CC BY 4.0 · TH Open 2017; 01(02): e106-e112
DOI: 10.1055/s-0037-1607339
Original Article
Georg Thieme Verlag KG Stuttgart · New York

Validation of a Patient-Completed Caprini Risk Score for Venous Thromboembolism Risk Assessment

H. E. Fuentes
1  Department of Medicine, Division of Internal Medicine, John Stroger Jr. Hospital, Chicago, Illinois, United States
,
L. H. Paz
1  Department of Medicine, Division of Internal Medicine, John Stroger Jr. Hospital, Chicago, Illinois, United States
,
A. Al-Ogaili
1  Department of Medicine, Division of Internal Medicine, John Stroger Jr. Hospital, Chicago, Illinois, United States
,
X. A. Andrade
1  Department of Medicine, Division of Internal Medicine, John Stroger Jr. Hospital, Chicago, Illinois, United States
,
D. M. Oramas
2  Department of Pathology, University of Illinois at Chicago, Chicago, Illinois, United States
,
J. P. Salazar-Adum
3  Department of Medicine, Division of Internal Medicine, NorthShore University HealthSystem, Evanston, Illinois, United States
,
L. Diaz-Quintero
3  Department of Medicine, Division of Internal Medicine, NorthShore University HealthSystem, Evanston, Illinois, United States
,
C. Acob
1  Department of Medicine, Division of Internal Medicine, John Stroger Jr. Hospital, Chicago, Illinois, United States
,
A. Tafur
4  Department of Medicine, Division of Cardiology and Vascular Medicine, NorthShore University HealthSystem, Evanston, Illinois, United States
,
J. Caprini
5  NorthShore University HealthSystem–Emeritus, Pritzker School of Medicine, Evanston, Illinois, United States
› Author Affiliations
Further Information

Publication History

23 July 2017

29 August 2017

Publication Date:
20 October 2017 (online)

Abstract

Introduction Individualized risk assessment for venous thromboembolism (VTE) using the Caprini risk score (CRS), coupled with targeted prophylaxis based on the score, is effective in reducing postoperative VTE. Critics contend that using this tool is time consuming for health care providers. We decided to create a patient-completed CRS and conducted a prospective study to compare the scores calculated by a patient with those calculated by a blinded physician for the same patient.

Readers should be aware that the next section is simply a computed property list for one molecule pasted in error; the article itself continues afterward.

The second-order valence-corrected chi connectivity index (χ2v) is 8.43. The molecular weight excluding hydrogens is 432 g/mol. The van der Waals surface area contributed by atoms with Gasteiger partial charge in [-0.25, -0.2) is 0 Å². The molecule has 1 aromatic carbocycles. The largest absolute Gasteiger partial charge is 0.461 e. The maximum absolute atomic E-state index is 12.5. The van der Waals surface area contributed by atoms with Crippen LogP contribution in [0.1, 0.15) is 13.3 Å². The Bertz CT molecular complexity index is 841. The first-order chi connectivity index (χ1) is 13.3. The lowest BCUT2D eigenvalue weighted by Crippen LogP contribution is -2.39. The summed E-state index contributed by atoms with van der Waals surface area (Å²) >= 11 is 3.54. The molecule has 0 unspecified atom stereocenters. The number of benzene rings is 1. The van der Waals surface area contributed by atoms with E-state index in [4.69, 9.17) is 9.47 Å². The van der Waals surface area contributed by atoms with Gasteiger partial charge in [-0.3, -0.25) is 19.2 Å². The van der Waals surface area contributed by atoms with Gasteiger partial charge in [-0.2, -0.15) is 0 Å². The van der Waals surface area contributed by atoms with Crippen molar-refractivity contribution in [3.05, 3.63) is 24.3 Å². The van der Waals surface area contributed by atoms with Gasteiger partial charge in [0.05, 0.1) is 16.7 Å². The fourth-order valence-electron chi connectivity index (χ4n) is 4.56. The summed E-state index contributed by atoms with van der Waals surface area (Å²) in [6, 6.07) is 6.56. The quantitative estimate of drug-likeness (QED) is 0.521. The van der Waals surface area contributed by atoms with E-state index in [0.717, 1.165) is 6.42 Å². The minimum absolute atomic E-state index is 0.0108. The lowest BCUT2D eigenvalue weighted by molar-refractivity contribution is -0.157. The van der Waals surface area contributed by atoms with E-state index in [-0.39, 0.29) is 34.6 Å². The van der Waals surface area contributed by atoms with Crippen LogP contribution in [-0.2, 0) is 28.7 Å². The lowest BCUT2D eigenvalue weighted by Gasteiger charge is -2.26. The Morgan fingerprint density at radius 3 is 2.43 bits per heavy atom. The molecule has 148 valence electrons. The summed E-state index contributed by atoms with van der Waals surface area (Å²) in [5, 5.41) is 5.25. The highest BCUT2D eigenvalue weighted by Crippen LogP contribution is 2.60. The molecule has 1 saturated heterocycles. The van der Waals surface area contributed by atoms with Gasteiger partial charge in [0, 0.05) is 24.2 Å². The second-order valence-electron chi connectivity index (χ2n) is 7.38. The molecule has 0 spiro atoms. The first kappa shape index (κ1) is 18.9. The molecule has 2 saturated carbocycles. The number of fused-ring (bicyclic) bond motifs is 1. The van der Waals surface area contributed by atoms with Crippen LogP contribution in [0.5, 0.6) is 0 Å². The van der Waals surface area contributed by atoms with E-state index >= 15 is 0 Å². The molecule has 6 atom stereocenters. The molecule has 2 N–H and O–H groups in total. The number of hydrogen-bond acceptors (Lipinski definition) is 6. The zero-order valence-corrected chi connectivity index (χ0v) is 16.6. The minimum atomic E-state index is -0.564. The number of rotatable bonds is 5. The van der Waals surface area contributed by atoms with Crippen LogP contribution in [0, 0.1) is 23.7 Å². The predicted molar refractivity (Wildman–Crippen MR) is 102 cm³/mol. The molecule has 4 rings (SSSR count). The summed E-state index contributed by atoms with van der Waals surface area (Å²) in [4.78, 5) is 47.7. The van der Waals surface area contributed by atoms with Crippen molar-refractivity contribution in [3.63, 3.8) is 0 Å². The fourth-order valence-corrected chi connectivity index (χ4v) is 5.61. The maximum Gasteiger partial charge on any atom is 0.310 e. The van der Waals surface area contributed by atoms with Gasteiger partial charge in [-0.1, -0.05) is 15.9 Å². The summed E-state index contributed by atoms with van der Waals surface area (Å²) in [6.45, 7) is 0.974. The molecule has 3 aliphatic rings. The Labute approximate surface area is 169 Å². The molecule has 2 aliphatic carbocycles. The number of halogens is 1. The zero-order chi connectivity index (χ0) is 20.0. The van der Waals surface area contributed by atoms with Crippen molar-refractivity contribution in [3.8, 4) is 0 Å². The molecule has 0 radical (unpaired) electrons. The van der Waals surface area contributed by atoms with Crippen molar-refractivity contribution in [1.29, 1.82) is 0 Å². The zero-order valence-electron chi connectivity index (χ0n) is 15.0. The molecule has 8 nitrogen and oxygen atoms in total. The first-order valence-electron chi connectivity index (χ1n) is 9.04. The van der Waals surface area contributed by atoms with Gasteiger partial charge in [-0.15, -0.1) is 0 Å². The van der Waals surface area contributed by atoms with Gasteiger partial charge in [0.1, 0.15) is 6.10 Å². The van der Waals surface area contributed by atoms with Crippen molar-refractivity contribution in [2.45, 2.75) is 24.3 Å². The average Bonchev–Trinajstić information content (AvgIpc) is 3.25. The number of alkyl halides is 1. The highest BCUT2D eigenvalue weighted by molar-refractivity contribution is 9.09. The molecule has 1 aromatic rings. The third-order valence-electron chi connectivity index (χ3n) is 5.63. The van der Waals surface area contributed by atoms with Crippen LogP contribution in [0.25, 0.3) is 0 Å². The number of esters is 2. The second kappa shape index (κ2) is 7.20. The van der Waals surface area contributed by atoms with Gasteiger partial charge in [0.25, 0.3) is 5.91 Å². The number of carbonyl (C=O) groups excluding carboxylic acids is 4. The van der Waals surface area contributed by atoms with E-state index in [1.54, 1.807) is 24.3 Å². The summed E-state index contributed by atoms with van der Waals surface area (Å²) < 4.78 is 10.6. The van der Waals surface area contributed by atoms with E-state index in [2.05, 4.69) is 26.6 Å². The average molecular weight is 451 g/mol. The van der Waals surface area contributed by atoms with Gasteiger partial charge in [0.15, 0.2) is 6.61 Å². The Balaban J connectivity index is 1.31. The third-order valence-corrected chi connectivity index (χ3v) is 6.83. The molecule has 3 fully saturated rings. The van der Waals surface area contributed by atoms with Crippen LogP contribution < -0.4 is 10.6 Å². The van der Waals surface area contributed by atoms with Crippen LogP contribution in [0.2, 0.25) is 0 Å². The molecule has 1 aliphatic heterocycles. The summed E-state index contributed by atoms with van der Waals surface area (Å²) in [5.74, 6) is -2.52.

Methods In phase 1, we interviewed patients in our deep vein thrombosis (DVT) support group who had a history of thrombosis and included their family members to determine areas of misunderstanding in the original CRS. We created a patient-completed form based on these interviews. In phase 2, we further optimized the questions after a CRS-trained, blinded physician scored 20 hospitalized patients during the pilot study. In the final (third) phase, we measured the agreement level between the new form filled out by the trained physicians and those filled out by the patients. The study was approved by our local institutional review board. Using PASS version 11, we determined that a sample size of 37 individuals achieves a power of 80%, to detect a 0.1 difference between the null hypothesis correlation of 0.5 and the alternative hypothesis correlation of 0.7 using a two-sided hypothesis test with a significance level of 0.05. We tabulated the individuals' answers and categorized the scores by using SPSS version 23 to estimate the kappa value, linear correlation, and the Bland–Altman test. A kappa value greater than 0.8 indicated an “almost perfect agreement.”

Results We tested the first patient-completed CRS version (phase 2) in a 20-patient pilot study. A poor agreement was observed with the body mass index (BMI) responses in multiple iterations, and so we excluded the BMI calculation from the final patient-completed CRS form. We recruited 42 patients with an average age of 55, mostly female (45%), who completed less than college education (62%) to fill out the updated CRS form (phase 3). An almost perfect agreement was found for both the individual questions and the overall score comparing physician and patient answers, resulting in a high correlation (r = 0.95). In Bland–Altman, we did not find any trend for extreme values.

Conclusion We created and validated a patient-completed CRS form that has an excellent agreement level with the physician-completed form. From the results, the physician only needs to calculate the BMI. The average time for a patient to complete the form was 5 minutes. The average time for the physician to finalize the score was approximately 6 minutes. Implementation studies are needed to assess the correlation of the aggregated score, derived from this form, with the occurrence of perioperative VTE.